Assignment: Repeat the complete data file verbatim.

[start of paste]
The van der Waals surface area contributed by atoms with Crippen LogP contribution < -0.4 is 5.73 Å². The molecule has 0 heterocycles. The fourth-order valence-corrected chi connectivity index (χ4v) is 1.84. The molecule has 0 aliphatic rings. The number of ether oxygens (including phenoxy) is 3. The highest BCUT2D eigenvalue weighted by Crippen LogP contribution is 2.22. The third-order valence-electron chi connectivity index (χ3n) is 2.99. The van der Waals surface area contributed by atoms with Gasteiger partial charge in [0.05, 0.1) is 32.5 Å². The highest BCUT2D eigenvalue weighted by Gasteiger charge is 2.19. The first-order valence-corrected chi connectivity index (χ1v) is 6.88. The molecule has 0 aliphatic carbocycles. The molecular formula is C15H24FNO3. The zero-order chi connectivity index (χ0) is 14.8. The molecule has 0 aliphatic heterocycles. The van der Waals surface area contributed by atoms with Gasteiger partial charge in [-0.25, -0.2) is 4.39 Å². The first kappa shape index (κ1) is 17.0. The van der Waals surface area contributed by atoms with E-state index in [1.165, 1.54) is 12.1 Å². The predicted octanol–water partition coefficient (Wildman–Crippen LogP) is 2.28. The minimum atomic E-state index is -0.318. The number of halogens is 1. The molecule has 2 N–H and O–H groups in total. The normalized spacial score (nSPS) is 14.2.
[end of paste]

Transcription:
The van der Waals surface area contributed by atoms with Crippen LogP contribution < -0.4 is 5.73 Å². The molecule has 0 heterocycles. The fourth-order valence-corrected chi connectivity index (χ4v) is 1.84. The molecule has 0 aliphatic rings. The number of ether oxygens (including phenoxy) is 3. The highest BCUT2D eigenvalue weighted by Crippen LogP contribution is 2.22. The third-order valence-electron chi connectivity index (χ3n) is 2.99. The van der Waals surface area contributed by atoms with Gasteiger partial charge in [0.05, 0.1) is 32.5 Å². The highest BCUT2D eigenvalue weighted by Gasteiger charge is 2.19. The first-order valence-corrected chi connectivity index (χ1v) is 6.88. The molecule has 0 aliphatic carbocycles. The molecular formula is C15H24FNO3. The zero-order chi connectivity index (χ0) is 14.8. The molecule has 0 aliphatic heterocycles. The van der Waals surface area contributed by atoms with Gasteiger partial charge in [-0.25, -0.2) is 4.39 Å². The first kappa shape index (κ1) is 17.0. The van der Waals surface area contributed by atoms with E-state index in [1.165, 1.54) is 12.1 Å². The predicted octanol–water partition coefficient (Wildman–Crippen LogP) is 2.28. The minimum atomic E-state index is -0.318. The number of halogens is 1. The molecule has 2 N–H and O–H groups in total. The normalized spacial score (nSPS) is 14.2.